Workout Plan for muscle Growth: 4-Week Fast Track to MAXIMUM MASS

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Workout Plan

If you want to pack on maximum mass in a hurry and you’re willing to take on a lot of hard work, read on!

By: Luke Leaman, Poliquin Group

This workout builds muscle – lots of muscle! (Although this program will help you reduce body fat, there are other workout systems that are more effective for getting you lean.) My clients and I have used this fast-track program when we’ve wanted to bulk up. At my biggest, I had 21-inch arms and weighed 270 pounds while carrying 12 percent body fat. The program also works well for anybody who wants to pack on some beef quickly.

This workout is designed to be used for one month. You train just four days a week to ensure sufficient recovery. The body part splits are arranged as follows:

Monday: Legs

Tuesday: Back and Biceps

Wednesday: Active Rest

Thursday: Chest and Triceps

Friday: Delts and Calves

Saturday: Active Rest

Sunday: Active Rest

On rest days you can do just about any activity to keep you moving, such as walking and other forms of light cardio.

For each of the lifts in this workout, I include a tempo prescription to ensure you give your muscles a precise training stimulus. In prescribing tempo, four numbers are used, such as 4210. The first number indicates the seconds it should take to complete the eccentric (or down) motion; the second number indicates the pause before the concentric (or up) motion, which is the third number; and the fourth number indicates the pause before the next repetition. As an example, using a 4210 tempo in the bench press, you take 4 seconds to lower the weight to your chest, pause there for 2 seconds, then rapidly push the weight up in 1 second, and immediately begin the next rep (zero seconds of rest).

This workout uses a lot of tri-sets, which I believe is a great training protocol to stimulate the muscles into serious growth. Here you go!

4-Week-Fast-Track-to-MAXIMUM-MASS

Workout PlanFor supplements, I consider these the foundation: a high-quality multivitamin (no iron for men unless they are anemic), elemental magnesium, zinc, fish oil, probiotic and digestive enzymes. To increase insulin sensitivity and activation of anabolism, I also recommend supplements such as alpha lipoic acid, micro PQQ, cinnamon extract, green tea extract, chromium polynicotinate, and a creatine/beta alanine combo.

Now let’s talk about supplementation before, during, and after the workout. A pre-workout supplement protocol should not be loaded with stimulants. Instead, you need electrolytes to stay hydrated to increase the rate of force production and you need elements that are ideal for Krebs cycle utilization. My motto is that a hydrated muscle grows – a dehydrated muscle does not. I would also have some neurotransmitter-boosting compounds such as N-acetyl tyrosine, and choline bitartrate. For energy you could add ribose, ATP salts, creatine (bonded with magnesium), carnitine to shuttle fat to the mitochondria, and some vitamin C to keep recovery up. Lastly, add beta alanine for buffering of lactate.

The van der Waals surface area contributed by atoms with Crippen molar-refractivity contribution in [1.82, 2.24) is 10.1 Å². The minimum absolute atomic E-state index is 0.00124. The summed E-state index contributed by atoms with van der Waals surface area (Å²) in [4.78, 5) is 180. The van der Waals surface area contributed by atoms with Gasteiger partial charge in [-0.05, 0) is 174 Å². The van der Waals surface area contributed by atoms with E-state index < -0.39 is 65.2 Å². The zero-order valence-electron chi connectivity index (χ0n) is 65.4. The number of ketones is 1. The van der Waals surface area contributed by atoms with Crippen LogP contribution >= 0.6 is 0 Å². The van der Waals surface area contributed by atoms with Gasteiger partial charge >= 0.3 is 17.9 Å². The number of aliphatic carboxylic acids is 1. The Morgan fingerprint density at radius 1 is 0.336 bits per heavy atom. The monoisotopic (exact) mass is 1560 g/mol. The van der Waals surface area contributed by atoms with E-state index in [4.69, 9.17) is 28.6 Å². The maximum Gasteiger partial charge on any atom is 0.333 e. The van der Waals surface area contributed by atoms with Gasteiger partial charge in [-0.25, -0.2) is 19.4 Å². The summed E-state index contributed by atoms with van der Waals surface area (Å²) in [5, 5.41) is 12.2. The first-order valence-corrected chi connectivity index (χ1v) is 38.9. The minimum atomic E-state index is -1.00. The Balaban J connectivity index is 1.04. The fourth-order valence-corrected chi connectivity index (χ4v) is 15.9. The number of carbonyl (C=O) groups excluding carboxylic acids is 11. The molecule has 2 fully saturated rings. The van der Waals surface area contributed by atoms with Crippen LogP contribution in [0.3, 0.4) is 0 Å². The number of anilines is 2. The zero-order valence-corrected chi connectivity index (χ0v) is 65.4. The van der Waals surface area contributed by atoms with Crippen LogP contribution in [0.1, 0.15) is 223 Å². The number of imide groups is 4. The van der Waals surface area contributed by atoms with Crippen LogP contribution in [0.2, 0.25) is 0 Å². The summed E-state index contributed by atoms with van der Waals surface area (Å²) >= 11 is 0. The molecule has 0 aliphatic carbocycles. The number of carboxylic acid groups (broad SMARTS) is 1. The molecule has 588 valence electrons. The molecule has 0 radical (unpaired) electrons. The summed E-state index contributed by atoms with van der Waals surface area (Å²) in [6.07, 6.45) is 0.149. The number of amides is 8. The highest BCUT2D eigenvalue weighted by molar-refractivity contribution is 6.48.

During the workout you will want electrolytes again, but add more beta alanine and a small amount of BCAAs. Large amounts of BCAAs are not desirable because they inhibit tyrosine from making dopamine. Over the long term, high amounts of BCAAs also block tryptophan, so you cannot make serotonin efficiently, and habitual overuse can cause depression and a lack of drive.

Lastly, post-workout: more electrolytes, B vitamins, especially P5P and quatrefolate to aid in removing waste and detoxifying. Citrulline to increase vasodilation so you get more nutrients into muscles and more waste products out. Magnesium, for many reasons, including detox from waste products and driving ATP production. Leucine to increase anabolic pathways, and glutamine to increase the immune response. A blend of essential amino acids – recent research shows that 6g of EAA are needed to increase anabolism – and hydrolyzed whey protein is key in driving anabolic pathways as well. Hydrolyzed whey is typically well handled by people who are lactose intolerant and dairy intolerant.

All of these products ideally will include a little bit of sugar to increase absorption of the electrolytes and to help dampen cortisol throughout the workout and act as an anti-catabolic after the workout. Be certain, however, to use products that are free from artificial sweeteners and coloring.

I cannot stress enough that after you complete this four-week cycle, you should switch to a radically different form of training to give yourself a break physically and mentally. For example, you could do a 2-to-3-week strength cycle focusing on heavy weight and low reps. Also, it’s important to change the exercises to give your joints a rest – this can be as simple as switching from incline barbell presses to flat benches, and from back squats to front squats. Resist the temptation to resume using this same workout exactly as prescribed. To build maximum muscle mass you need to introduce variety to ensure optimal progress.